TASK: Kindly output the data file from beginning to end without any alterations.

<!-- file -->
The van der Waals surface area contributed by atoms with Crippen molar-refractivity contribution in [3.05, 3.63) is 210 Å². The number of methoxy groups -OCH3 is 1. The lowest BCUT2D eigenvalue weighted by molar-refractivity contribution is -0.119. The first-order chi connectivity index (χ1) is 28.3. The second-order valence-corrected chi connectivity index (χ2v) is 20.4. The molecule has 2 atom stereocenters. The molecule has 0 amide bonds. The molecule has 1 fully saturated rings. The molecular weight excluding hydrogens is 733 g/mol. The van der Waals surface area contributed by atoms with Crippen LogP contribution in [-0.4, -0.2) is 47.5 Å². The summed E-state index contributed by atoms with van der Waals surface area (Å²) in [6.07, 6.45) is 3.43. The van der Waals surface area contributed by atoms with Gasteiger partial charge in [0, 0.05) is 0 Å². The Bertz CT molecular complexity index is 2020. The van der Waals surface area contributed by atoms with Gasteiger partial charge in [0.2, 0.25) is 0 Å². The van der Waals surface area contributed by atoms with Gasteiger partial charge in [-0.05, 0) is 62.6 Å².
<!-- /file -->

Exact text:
The van der Waals surface area contributed by atoms with Crippen molar-refractivity contribution in [3.05, 3.63) is 210 Å². The number of methoxy groups -OCH3 is 1. The lowest BCUT2D eigenvalue weighted by molar-refractivity contribution is -0.119. The first-order chi connectivity index (χ1) is 28.3. The second-order valence-corrected chi connectivity index (χ2v) is 20.4. The molecule has 2 atom stereocenters. The molecule has 0 amide bonds. The molecule has 1 fully saturated rings. The molecular weight excluding hydrogens is 733 g/mol. The van der Waals surface area contributed by atoms with Crippen LogP contribution in [-0.4, -0.2) is 47.5 Å². The summed E-state index contributed by atoms with van der Waals surface area (Å²) in [6.07, 6.45) is 3.43. The van der Waals surface area contributed by atoms with Gasteiger partial charge in [0, 0.05) is 0 Å². The Bertz CT molecular complexity index is 2020. The van der Waals surface area contributed by atoms with Gasteiger partial charge in [0.2, 0.25) is 0 Å². The van der Waals surface area contributed by atoms with Gasteiger partial charge in [-0.05, 0) is 62.6 Å².